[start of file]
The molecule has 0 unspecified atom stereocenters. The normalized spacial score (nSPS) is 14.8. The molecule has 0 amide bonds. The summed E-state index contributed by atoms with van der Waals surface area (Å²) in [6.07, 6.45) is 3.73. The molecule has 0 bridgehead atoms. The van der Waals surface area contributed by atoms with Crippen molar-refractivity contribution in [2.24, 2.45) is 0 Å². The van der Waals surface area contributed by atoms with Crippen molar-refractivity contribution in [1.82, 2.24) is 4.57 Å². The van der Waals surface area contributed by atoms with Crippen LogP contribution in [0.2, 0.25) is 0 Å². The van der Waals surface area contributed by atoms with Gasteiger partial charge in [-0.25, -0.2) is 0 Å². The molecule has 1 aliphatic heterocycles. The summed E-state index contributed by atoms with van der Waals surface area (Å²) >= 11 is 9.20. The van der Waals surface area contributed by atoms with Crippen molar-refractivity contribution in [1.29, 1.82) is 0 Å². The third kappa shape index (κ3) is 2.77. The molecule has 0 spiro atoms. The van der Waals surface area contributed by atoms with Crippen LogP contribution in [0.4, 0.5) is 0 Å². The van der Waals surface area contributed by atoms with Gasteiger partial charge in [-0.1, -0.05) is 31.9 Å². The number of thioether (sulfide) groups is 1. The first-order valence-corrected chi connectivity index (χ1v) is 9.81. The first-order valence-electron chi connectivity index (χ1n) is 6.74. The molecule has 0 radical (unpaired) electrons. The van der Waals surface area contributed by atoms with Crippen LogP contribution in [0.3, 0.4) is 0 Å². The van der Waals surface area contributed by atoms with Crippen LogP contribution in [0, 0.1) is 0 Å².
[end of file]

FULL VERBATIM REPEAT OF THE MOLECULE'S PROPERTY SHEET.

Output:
The molecule has 0 unspecified atom stereocenters. The normalized spacial score (nSPS) is 14.8. The molecule has 0 amide bonds. The summed E-state index contributed by atoms with van der Waals surface area (Å²) in [6.07, 6.45) is 3.73. The molecule has 0 bridgehead atoms. The van der Waals surface area contributed by atoms with Crippen molar-refractivity contribution in [2.24, 2.45) is 0 Å². The van der Waals surface area contributed by atoms with Crippen molar-refractivity contribution in [1.82, 2.24) is 4.57 Å². The van der Waals surface area contributed by atoms with Crippen LogP contribution in [0.2, 0.25) is 0 Å². The van der Waals surface area contributed by atoms with Gasteiger partial charge in [-0.25, -0.2) is 0 Å². The molecule has 1 aliphatic heterocycles. The summed E-state index contributed by atoms with van der Waals surface area (Å²) >= 11 is 9.20. The van der Waals surface area contributed by atoms with Crippen molar-refractivity contribution in [1.29, 1.82) is 0 Å². The third kappa shape index (κ3) is 2.77. The molecule has 0 spiro atoms. The van der Waals surface area contributed by atoms with Crippen LogP contribution in [0.4, 0.5) is 0 Å². The van der Waals surface area contributed by atoms with Gasteiger partial charge in [-0.1, -0.05) is 31.9 Å². The number of thioether (sulfide) groups is 1. The first-order valence-corrected chi connectivity index (χ1v) is 9.81. The first-order valence-electron chi connectivity index (χ1n) is 6.74. The molecule has 0 radical (unpaired) electrons. The van der Waals surface area contributed by atoms with Crippen LogP contribution in [0.3, 0.4) is 0 Å². The van der Waals surface area contributed by atoms with Crippen LogP contribution in [0, 0.1) is 0 Å².